Global Slowdown Hits the Steel Trade

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China-based Baoshan Iron & Steel Co, the world’s fourth largest steelmaker, has closed the Shanghai plant that it purchased for $2.2 billion just four years ago. With the falling levels of demand, the plant has been piling up losses. It was primarily used to manufacture steel slabs for the ship-making industry. Baosteel hasn’t disclosed when the plant will be reopened.

The Chinese government approved a $160 billion stimulus package, but the steel industry is doubtful about it being enough to boost demand to spur growth. Baosteel’s rival and China’s biggest overall steel producer, Hebei Iron And Steel Co, has also cut its production and expects overall demand to fall. Iron ore prices have fallen by 25% this year, touching a three year low while more than 35% of iron-ore mines have stopped production in the country.  Zhang Dianbo, assistant President of Baosteel, has urged the government to give relief to steelmakers by cutting taxes. Amid slowing economic growth, it is unlikely that demand for ships and construction would pick up. This month, China’s daily crude steel production had fallen by 2% to 1.86MT. 

Iron ore prices, despite the recent spike from early September, have declined more than 30% in the past 52-weeks.

Vale SA (NYSE: VALE), however, is expecting global steel demand to rise by 2.5% and China’s steel output to increase by 3%-5% by 2013. The company is therefore continuing with its expansion strategy. Although Vale has identified that the prices are likely to stay between $100 and $120 per ton in the near future, the China Iron and Steel Association estimated average costs will be~$80 per ton and that high taxation is hurting the industry’s competitiveness.

China has become one of the biggest steel importersin the world, rising in 2011 to the 7th largest per capita steel consumer at 459.8 kg. While most U.S. listed steel-makers have paid regular dividends this year, Moody’s warned on Sept. 27that business conditions for the steel industry will be worse in the coming 12 to 18 months despite the $780 billion stimulus package, 15% of which was reserved for infrastructure projects. That's why the ratings agency downgraded the U.S. steel industry’s outlook from stable to negative.

This is a direct impact of a weak American economy, the European debt crisis, and low GDP growth in China. Interestingly, steel imports in the U.S. increased by 18% year over year in August, which Moody’s suggests has created further imbalances in the market. The current capacity utilization levels are at 70%, while the purchasing management index (PMI) hovers around 49%. If the U.S. can improve capacity utilization to at least 75% and the PMI increases to and remains at 50% for two consecutive months, then the U.S. steel outlook would turn stable. In the current economic environment, it is not entirely impossible for the U.S. steel industry to climb back to stable in the coming quarters.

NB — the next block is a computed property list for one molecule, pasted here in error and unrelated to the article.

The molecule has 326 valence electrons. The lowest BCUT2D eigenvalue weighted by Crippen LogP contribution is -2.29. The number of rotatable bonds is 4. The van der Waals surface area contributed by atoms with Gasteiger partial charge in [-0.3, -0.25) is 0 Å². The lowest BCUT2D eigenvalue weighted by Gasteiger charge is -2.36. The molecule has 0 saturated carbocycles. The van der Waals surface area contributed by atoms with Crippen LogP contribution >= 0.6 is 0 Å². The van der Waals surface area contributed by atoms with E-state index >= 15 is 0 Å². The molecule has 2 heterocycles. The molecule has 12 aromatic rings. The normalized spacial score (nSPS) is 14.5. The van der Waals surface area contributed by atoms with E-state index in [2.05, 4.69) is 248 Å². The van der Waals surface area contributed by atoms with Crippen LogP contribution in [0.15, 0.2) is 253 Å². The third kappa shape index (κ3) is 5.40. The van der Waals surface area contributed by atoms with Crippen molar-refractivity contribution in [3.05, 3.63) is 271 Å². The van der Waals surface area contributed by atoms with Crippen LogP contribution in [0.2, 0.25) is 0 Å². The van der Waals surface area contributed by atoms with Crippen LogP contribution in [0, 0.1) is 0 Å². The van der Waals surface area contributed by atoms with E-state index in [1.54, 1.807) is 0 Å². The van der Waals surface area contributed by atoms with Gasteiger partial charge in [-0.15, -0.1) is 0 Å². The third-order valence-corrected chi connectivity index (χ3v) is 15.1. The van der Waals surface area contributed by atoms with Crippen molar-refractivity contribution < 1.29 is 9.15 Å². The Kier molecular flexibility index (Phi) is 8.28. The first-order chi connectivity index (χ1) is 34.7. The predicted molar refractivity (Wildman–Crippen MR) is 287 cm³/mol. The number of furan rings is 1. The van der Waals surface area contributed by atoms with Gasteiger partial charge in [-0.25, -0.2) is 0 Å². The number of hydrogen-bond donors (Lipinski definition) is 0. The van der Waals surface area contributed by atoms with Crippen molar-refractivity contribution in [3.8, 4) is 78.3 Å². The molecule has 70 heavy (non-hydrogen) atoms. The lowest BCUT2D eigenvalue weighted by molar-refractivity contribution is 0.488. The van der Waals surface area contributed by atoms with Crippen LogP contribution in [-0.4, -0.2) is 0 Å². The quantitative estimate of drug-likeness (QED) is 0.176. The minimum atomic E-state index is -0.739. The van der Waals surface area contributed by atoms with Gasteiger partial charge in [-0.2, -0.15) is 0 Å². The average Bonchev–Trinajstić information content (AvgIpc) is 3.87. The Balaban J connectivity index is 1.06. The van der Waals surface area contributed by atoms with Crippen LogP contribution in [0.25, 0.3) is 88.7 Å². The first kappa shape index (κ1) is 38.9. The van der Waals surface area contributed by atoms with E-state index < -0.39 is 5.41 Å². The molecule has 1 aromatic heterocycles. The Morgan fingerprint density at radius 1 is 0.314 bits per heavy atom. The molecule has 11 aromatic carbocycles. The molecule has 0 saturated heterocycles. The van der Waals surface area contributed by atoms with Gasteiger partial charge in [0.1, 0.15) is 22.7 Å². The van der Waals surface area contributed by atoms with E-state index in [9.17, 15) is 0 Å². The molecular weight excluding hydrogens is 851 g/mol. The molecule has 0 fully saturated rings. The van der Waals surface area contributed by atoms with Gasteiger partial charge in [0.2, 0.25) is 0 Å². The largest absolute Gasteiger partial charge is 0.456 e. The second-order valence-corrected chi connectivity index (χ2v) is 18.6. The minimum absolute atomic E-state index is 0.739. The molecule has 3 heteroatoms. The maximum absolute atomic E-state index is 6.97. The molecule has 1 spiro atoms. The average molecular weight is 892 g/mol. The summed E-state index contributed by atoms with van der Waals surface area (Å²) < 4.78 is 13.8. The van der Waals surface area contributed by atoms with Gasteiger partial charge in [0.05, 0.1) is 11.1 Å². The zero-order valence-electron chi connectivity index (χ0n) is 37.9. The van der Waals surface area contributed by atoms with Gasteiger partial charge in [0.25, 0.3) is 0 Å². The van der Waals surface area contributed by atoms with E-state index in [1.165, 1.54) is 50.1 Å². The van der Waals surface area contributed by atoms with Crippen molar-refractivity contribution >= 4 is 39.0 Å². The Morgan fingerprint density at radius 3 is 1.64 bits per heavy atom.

ArcelorMittal (NYSE: MT), the world’s biggest steel manufacturer (responsible for 6% of the total global steel output), has seen its shares fall by 10% since January, while U.S. Steel Corp (NYSE: X) and its bigger rivaland Steel Dynamics (NASDAQ: STLD) are down 13.7% and 4%, respectively. 

US Steel’s ROE has been negative for the 12 months ending June 30, while all of its rivals have managed positive returns. It also has a high fixed cost structure; therefore it is relatively a riskier investment, evident in its beta. ArcelorMittal offers the highest yield but has a very high P/E, which makes it an expensive buy, while Steel Dynamics' yield is within the industry range.

<table> <tbody> <tr> <td> </td> <td> <p><strong>MT</strong></p> </td> <td> <p><strong>X</strong></p> </td> <td> </td> <td> <p><strong>STLD</strong></p> </td> </tr> <tr> <td> <p><strong>ROA</strong></p> </td> <td> <p>2.37%</p> </td> <td> <p>1.64%</p> </td> <td> <p> </p> </td> <td> <p>4.37%</p> </td> </tr> <tr> <td> <p><strong>ROE</strong></p> </td> <td> <p>0.92%</p> </td> <td> <p>-7.92%</p> </td> <td> <p> </p> </td> <td> <p>6.19%</p> </td> </tr> <tr> <td> <p><strong>Beta</strong></p> </td> <td> <p>2.61</p> </td> <td> <p>2.40</p> </td> <td> <p> </p> </td> <td> <p>1.94</p> </td> </tr> <tr> <td> <p><strong>P/E</strong></p> </td> <td> <p>136.81</p> </td> <td> <p>N/A</p> </td> <td> <p> </p> </td> <td> <p>17.22</p> </td> </tr> <tr> <td> <p><strong>Yield</strong></p> </td> <td> <p>4.30%</p> </td> <td> <p>1.00%</p> </td> <td> <p> </p> </td> <td> <p>3.20%</p> </td> </tr> </tbody> </table>

Overall, the steel industry is presenting some opportunities for the long term investors, but general volatility and an expected fall in steel demand for the next year and a half means that investors should remain cautious in this market. Even in the face of Chinese plant closures and lower overall competition, the performance of the U.S. steel companies means that they aren't worth investing in. I see no compelling reason to believe a long-term shift in the fundamentals of the American steel industry will take place amid this situation. Labor and regulatory costs in the U.S. are too high to compete with emerging manufacturing powerhouses like Vietnam and India, regardless of their current financial difficulties.

PeterPham8 has no positions in the stocks mentioned above. The Motley Fool owns shares of ArcelorMittal. Try any of our Foolish newsletter services free for 30 days. We Fools may not all hold the same opinions, but we all believe that considering a diverse range of insights makes us better investors. The Motley Fool has a disclosure policy.If you have questions about this post or the Fool’s blog network, click here for information.

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